Recently asked questions relating to The Chorley & District Building Society transfer of equity
- I am planning on removing a name from a joint mortgage and the The Chorley & District Building Society need me to use a conveyancer to carry out the conveyancing. Can you recommend a reasonably priced Timperley
lawyer to deal with the transfer of equity? They need to be on the The Chorley & District Building Society conveyancing panel.
- I am in the market for an affordable conveyancing lawyer to assist in a transfer of equity and refinance with The Chorley & District Building Society. I am aware of the dangers of getting ripped off but with various conveyancing firms who do transfer of equity conveyancing to pick from...who do I opt for?
- My mum died half a year ago leaving a unencumbered house to me and my step brother 50:50. He has always lived in the property, there was a provision in the will specifying that the propertycould not be sold for 2 years after her passing so he could reside there for a while. He now wants to remain in the premises beyond the prescribed period. We have discussed a transfer of equity. Am I right in saying we'd get a valuation then he'd get a mortgage in the traditional way to acquire my share?
- I am looking for a conveyancing solicitor to handle my transfer of equity. The Chorley & District Building Society have been approached for a remortgage. I thought of asking my mortgage broker. I am lead to believe he may receive a kickback for suggesting a firm, but also of benefit will be that he knows the lawyer, has dealt with them before. Is my logic misguided?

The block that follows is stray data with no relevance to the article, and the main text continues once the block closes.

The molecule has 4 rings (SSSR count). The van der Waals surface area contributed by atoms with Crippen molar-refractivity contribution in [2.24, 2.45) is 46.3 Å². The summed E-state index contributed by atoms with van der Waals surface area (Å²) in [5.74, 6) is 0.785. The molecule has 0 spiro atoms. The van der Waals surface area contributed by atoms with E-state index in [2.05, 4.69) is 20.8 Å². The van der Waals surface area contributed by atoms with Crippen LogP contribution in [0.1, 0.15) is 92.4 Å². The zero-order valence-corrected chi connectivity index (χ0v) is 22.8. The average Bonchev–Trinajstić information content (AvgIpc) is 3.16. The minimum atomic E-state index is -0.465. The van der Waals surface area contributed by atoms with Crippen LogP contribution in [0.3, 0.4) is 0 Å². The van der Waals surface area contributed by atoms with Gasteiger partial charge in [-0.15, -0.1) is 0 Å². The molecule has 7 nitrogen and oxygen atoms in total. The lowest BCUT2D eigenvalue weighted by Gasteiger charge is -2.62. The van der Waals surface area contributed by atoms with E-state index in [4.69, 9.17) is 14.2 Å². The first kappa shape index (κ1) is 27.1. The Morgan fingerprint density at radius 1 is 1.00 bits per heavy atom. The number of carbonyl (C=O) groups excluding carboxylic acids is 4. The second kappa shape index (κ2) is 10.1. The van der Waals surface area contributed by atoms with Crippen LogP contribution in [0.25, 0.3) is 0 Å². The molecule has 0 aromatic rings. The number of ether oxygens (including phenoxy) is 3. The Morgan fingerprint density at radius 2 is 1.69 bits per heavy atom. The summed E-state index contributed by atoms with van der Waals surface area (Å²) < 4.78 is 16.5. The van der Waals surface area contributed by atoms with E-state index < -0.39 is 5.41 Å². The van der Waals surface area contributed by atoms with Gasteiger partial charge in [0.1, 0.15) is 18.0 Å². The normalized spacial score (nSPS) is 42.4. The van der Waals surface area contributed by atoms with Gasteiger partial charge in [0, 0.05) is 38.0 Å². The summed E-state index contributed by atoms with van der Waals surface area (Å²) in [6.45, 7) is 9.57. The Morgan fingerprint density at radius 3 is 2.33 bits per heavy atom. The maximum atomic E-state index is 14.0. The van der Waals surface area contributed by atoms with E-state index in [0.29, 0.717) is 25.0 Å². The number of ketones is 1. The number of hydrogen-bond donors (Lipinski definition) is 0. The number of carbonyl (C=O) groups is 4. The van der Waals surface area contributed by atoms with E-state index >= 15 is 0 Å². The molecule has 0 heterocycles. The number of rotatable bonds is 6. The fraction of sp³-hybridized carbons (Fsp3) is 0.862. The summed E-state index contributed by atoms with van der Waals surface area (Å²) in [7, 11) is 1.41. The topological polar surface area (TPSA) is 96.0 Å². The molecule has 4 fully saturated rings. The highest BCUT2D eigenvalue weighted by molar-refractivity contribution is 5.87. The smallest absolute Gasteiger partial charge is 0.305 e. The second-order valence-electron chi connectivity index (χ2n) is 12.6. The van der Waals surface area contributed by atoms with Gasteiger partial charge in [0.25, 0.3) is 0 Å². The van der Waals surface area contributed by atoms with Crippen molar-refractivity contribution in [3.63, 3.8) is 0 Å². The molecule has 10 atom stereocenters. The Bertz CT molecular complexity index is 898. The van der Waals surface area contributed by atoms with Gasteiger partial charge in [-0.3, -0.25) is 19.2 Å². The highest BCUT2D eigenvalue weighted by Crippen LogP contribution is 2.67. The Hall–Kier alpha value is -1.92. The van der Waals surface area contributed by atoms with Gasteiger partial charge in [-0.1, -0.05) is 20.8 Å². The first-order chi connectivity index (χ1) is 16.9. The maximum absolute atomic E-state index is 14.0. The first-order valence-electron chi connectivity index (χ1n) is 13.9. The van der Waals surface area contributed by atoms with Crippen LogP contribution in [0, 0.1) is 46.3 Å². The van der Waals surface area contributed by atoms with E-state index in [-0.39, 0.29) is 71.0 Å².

- Last year purchased a property without my partner's name on the title documents. My conveyancing solicitor said it is because she is not in the mortgage with The Chorley & District Building Society. I'm wondering is there any way that I can add her name on the documents at HMLR?
- My The Chorley & District Building Society home loan we jointly entered into with ex, who has agreed to come off the deeds and let me have the property. The Chorley & District Building Society have consented to the transfer of equity to me solely. Do The Chorley & District Building Society write my boss to check my salary?
- What do I do if I am unhappy with the conveyancer who did our transfer of equity transaction?
Information that may be required from your conveyancer is likely to ask about your The Chorley & District Building Society Transfer of Equity
Who will be responsible for the costs of the Transfer of Equity?
Please provide the name(s) and addresse(s) of anyone to be removed from the property title?
Please confirm whether you are receiving any payment as part of the Transfer or Equity and from whom and provide details of the amount?
We need you to supply the National Insurance Number(s) of all the new owners (required for completion of the SDLT Form)
Please confirm the person to be removed from the title deeds will not reside at the property after the transfer of equity has been completed?
Please give the details of anyone to be added to the title deeds?
Information to consider in further to the above The Chorley & District Building Society transfer of equity Questions and Answers :
Tax and Legal
There are numerous potential tax and legal implications when transferring equity for your property. You should always seek the advice of a solicitor on the The Chorley & District Building Society conveyancing panel and accountant before transferring equity.
Transfer of Equity Conveyancing for Leasehold premises